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FCA publishes final rules for the long anticipated British Steel redress scheme under s.404 of FSMA

28 November 2022. Published by David Allinson, Partner

Readers of this blog space will remember that we published an article on 22 December 2021 discussing the FCA's proposed consultation on a redress scheme under s.404 of the Financial Services and Markets Act (FSMA) covering transfers from the British Steel Pension Scheme (BSPS). The final rules have now been published in Policy Statement PS22/14, just in time for the festive period. It is, perhaps, not the Christmas present that the industry and its insurers wanted.

In general terms, the final rules (which can be found here) do not deviate much from the proposed rules published in March; the FCA still intends to run the redress scheme on an 'opt-out' basis and for the FOS to act as a final arbiter on files graded suitable. Despite PS22/14 showing evidence of heavy criticism, the defined benefit advice assessment tool ("DBAAT") is still to be used to assess suitability.

The paper opens by reminding readers that 46% of transfers from BSPS assessed by the FCA were graded unsuitable. There is then some good news: the FCA estimates that 1,100 transfers will be in scope (down slightly from the 1,400 estimated in the consultation paper). Furthermore, redress is expected to come to £49 million, with firms paying £33.6 of this, and the FSCS £15.4. This is down significantly from the total estimate of redress of £71.2 million from the March consultation paper. Interestingly, the percentage of cases expecting to show no loss has increased from 6% to 32% based on claims data from the FSCS. In turn, estimated per file redress as a percentage of CETV has dropped to 12% from 16%. The FCA is also at pains to note (again) that only 10% of BSPS members who transferred have actually complained (which the writer believes could simply indicate that they are happy with the outcome) and notes that "it is likely that a number of consumers would be time-barred from making a complaint if they wanted to do so in the future" thus apparently justifying a safety net for those overcome with inertia.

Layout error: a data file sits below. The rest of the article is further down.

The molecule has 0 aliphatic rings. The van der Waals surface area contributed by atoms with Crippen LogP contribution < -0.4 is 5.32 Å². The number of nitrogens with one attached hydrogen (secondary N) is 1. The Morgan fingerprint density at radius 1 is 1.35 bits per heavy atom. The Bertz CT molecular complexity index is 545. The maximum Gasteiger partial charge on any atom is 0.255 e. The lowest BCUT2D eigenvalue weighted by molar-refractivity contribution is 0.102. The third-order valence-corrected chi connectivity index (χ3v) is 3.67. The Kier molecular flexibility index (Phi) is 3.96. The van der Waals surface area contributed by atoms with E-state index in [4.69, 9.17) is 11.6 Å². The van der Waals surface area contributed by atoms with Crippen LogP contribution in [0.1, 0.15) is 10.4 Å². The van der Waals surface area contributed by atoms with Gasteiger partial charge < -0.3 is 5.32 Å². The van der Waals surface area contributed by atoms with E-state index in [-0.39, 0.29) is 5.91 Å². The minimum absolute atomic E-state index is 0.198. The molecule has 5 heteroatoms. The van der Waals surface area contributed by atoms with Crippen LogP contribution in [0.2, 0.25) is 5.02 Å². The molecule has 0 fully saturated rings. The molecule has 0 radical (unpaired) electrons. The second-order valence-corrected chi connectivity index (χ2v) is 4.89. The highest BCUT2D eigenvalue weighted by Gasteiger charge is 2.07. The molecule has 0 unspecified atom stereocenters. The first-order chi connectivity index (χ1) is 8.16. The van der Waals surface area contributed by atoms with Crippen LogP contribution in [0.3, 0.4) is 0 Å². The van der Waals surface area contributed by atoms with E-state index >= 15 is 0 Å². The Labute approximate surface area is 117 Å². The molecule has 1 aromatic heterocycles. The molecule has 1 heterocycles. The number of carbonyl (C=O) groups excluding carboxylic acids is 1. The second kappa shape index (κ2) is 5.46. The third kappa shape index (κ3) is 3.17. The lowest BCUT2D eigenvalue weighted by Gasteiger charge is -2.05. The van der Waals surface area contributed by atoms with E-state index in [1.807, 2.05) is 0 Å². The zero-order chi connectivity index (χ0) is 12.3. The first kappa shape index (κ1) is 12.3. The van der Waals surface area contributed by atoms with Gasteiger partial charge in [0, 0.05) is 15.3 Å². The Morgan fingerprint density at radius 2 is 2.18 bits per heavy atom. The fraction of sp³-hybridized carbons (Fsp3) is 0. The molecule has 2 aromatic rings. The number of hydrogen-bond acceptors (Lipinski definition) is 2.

Sadly, there are few additional positives. Firstly, the FCA has decided that the review should cover transfers from 26 May 2016 to 29 March 2018, rather than using the possible later starting date of 1 March 2017. This raises concerns with limitation, which will be a key issue for transfers that took place in 2016 as the primary limitation period in which to bring a claim will have expired for most transfers. Furthermore, the high-profile issues with BSPS mean members are unlikely to be able to rely on the secondary three year limitation period at s.14A of the Limitation Act 1980. The FCA appears to be alive to this, noting that members who transferred before 24 November may already be out of time to complain and will only be covered by the scheme if "they became aware [they] may have had poor advice after 24 November 2019." S.404(8) itself provides that redress must be paid even if a limitation defence became available "after the rules are made…" and, whilst the Policy Statement was published on 28 November, the Rules themselves (at Appendix 1) were signed on 24 November. Interestingly, customers who are excluded from the review on the basis their transfer occurred before 24 November 2016 but believe they can rely on secondary limitation are told to complain to FOS. Readers may see the sense in implementing a scheme that includes advice from 26 May 2016, only to then state that any transfers completed in the subsequent six months can effectively not be included for time bar reasons, but the logic of this escapes us.

Excluded from the scheme are customers of firms who have gone out of business. Such consumers are told that they can make a claim to the FSCS, whereas customers of firms who fail during the course of the scheme will have their advice considered by the FSCS under the methodology set out. Also excluded are people already paid compensation, insistent clients, those who have complained to the FSCS and "people who were out of time to make a complaint before the scheme was implemented", as discussed above. Also excluded are files where the transfer was assessed by a skilled person using the DBAAT, provided the consumer was told they can complain to FOS if they disagreed with the findings. Files reviewed by other third parties are not excluded but, if a DBAAT was completed the firm can confirm that the same outcome would have been reached.

The FCA has provided little time for firms to now prepare for the review - the scheme will start on 28 February and all consumers (both those in and out of scope) will need to be contacted by 28 March 2023. Suitability reviews are then to be completed by 28 September and redress paid by 28 December (or 28 February 2024 if the consumer requests an augmentation offer, as discussed below).

There are few substantive changes from the original proposals, but we have highlighted some key points below: